Wednesday, July 11, 2012

The Hypocrisy of Capital Punishment

In terms of how much I did today that was different my normal routine, today was pretty ordinary. The content, though, of my classes was very interesting. In my first class, we went over 5th, 6th and 8th Amendment rights, as determined by the Supreme Court in Gideon v. Wainwright, Miranda v. AZ, Furman v. GA, McClesky v. Kemp, and Payne v. TN. While I found each to be interesting, the cases involving the death penalty (Payne v. TN, McClesky v. Kemp and Furman v. GA) particularly interested me, as I have been strongly against the death penalty for years now. In Furman v. GA, the Supreme Court was asked specifically whether or not the death penalty was a violation of the 8th Amendment, and disturbingly (but unsurprisingly), the Supreme Court ruled that killing a man as punishment for him killing a man is not a cruel or unusual punishment. Of course, for someone to receive the death penalty, they must have done something sick; it is almost entirely reserved for murderers (and sometimes rapists, although I'm not sure). Yet, is that justification for murdering them back? While the Supreme Court ruled that the death penalty was unconstitutional in this case, only two of the judges agreed that it was unconstitutional under all circumstances.

I strongly disagree with the Supreme Court on the matter of the death penalty. The death penalty, as we discussed in class, is based entirely off of the principle that two wrongs make a right. Punishment for crime, I would like to think, is to deter the criminal from committing the crime again and to deter others from committing crimes as well. The death penalty, though, is no difference from a life sentence in deterring a crime. Instead, the death penalty relies solely on the principle of retribution (basically, "you did bad, so you deserve to have bad done to you"), as if one wrong can be undone with another wrong. It is complete hypocrisy for the government to tell society that if a man kills another man, it is murder and it is wrong, but that if the government kills someone, that murder is perfectly acceptable. Complete hypocrisy. And going back to the "two wrongs do not make a right" argument, I hate to use this quote because it is used so frequently and seems a little cliched, but as Gandhi once famously said, "An eye for an eye makes the whole world blind." In other words, retibution takes us even further away from our original vision. I kind of had a variation of these views in my head before this class, but today's lesson allowed me to put them onto paper in a way that they show up as a clear argument.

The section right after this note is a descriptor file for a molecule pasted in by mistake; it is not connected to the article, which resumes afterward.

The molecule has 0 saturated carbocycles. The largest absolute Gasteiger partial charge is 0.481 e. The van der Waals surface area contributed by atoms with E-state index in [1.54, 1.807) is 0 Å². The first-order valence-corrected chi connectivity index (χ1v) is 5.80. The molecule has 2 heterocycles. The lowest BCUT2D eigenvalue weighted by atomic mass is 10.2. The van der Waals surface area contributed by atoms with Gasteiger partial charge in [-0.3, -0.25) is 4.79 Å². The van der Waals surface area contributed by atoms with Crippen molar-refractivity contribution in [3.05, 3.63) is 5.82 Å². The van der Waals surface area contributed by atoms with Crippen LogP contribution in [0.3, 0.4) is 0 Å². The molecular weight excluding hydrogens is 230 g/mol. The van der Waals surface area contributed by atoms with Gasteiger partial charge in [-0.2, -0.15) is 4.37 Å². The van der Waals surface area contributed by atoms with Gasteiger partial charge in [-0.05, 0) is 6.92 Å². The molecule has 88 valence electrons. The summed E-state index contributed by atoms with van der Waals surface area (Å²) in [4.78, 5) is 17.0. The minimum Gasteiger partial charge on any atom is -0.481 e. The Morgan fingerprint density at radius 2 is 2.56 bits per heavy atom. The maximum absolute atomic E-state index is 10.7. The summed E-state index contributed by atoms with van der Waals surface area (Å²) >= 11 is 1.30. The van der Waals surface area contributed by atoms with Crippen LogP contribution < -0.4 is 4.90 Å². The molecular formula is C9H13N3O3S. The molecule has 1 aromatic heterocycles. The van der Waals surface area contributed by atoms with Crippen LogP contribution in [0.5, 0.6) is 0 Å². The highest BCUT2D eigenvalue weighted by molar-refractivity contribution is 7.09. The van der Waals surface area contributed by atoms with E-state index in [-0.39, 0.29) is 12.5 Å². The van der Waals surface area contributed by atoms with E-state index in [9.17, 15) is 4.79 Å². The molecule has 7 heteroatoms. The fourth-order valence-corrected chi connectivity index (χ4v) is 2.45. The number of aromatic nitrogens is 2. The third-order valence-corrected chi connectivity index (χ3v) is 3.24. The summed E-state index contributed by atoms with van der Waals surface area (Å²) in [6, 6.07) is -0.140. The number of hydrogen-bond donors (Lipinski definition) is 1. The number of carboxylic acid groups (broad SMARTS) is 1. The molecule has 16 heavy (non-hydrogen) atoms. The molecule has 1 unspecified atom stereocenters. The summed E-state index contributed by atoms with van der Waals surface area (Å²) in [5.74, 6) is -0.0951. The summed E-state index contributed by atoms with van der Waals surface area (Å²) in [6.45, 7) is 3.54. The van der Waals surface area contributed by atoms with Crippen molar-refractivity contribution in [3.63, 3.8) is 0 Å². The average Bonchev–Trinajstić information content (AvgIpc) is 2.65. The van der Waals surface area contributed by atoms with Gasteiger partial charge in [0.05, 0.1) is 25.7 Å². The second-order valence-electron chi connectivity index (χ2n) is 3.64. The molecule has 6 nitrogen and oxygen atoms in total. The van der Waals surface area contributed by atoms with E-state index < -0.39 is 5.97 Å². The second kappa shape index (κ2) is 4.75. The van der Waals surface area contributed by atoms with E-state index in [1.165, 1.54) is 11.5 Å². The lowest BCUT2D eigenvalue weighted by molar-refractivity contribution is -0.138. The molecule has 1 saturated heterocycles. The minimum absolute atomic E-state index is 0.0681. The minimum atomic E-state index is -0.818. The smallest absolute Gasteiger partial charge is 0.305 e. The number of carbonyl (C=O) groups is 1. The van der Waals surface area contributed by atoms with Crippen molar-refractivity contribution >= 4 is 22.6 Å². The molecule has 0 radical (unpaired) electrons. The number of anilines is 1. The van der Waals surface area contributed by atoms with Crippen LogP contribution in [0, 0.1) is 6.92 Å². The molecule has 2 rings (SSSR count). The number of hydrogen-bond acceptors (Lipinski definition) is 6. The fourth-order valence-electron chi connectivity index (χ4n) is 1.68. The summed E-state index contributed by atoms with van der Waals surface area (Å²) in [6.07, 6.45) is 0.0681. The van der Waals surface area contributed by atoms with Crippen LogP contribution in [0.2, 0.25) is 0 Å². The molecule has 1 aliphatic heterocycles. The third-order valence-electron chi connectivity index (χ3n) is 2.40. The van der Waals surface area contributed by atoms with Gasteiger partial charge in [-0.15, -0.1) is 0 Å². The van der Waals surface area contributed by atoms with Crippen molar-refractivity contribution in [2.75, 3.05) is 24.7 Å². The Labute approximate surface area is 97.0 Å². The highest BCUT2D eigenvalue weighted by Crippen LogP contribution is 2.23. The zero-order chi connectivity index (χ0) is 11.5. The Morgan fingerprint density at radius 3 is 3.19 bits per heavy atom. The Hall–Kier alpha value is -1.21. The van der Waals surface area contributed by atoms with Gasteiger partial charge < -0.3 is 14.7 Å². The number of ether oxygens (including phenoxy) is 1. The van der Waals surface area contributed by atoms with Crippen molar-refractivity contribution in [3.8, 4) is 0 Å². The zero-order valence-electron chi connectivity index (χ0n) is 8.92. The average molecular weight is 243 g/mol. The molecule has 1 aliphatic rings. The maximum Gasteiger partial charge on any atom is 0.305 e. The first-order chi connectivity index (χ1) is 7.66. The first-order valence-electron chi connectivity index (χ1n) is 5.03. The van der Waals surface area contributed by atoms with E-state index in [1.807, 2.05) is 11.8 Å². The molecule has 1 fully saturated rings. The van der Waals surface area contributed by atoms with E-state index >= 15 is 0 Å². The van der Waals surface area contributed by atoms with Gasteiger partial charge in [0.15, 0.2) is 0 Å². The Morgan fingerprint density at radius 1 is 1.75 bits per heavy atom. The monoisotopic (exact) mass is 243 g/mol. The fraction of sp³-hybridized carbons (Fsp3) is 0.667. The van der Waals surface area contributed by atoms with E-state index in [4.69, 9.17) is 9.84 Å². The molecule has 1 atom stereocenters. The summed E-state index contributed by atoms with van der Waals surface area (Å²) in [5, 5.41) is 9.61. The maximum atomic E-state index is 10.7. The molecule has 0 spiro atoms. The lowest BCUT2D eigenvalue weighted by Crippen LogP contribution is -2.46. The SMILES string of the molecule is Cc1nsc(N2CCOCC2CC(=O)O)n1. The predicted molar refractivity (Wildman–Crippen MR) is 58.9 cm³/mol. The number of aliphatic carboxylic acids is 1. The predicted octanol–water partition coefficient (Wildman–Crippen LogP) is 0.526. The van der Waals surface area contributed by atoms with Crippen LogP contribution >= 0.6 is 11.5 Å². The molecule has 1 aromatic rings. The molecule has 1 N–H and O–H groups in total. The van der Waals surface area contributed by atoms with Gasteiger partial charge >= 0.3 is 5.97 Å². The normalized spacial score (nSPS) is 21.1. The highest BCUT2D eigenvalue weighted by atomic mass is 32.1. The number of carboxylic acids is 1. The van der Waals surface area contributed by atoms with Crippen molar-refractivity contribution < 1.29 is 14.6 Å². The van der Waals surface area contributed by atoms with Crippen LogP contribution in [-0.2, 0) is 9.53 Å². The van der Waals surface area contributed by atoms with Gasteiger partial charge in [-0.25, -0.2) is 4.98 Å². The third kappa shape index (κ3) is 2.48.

For the most part, capital punishment is acceptable in America.

After class, I went into my usual midday routine: an hour-long nap, lunch, and then about a 30-minute session of work. That session of work will involve different work every day, sometimes an early start to my blog, sometimes debate prep, sometimes a start on the night's reading; but today, I was studying for my quiz. I reviewed all the cases we had read, and felt pretty confident when I entered class. I ended up doing very well on the quiz, and after the quiz, we moved on to a game of Constitutional Jeopardy, which, if you didn't read the blog a few weeks ago, is basically Jeopardy with categories like "Justices," "Search and Seizure," "Death Penalty," etc. I didn't do nearly as well as I did last time we played, but I still did my part to help the team, racking about a fifth (team of 5) of our team's 3199 points, good enough for 2nd place.
After class, the rest of my day had nothing too out of the ordinary; I joined some friends, once in the afternoon and once at night before curfew, for a game of this frisbee-golf like team game. I ate dinner and lunch. I went to one of those friends' dorms to play some 2K12 (basketball), which I sucked at because I don't own video games. I also left campus for a while to go buy some postcards to mail to my family. Aside from that, though, my day was pretty routine. Not that I'm not having fun; I am having a blast. However, I'm actually very sad because I'm still meeting new people every day, and all these friends I am slowly becoming very close with are about to be friends living 3000 miles away, or across the world from me. For a number of reasons, I'm very sad this program is ending; these three weeks have passed so fast! And only two days left! I'll make sure to make the most of them.
The view from our 7th floor classroom

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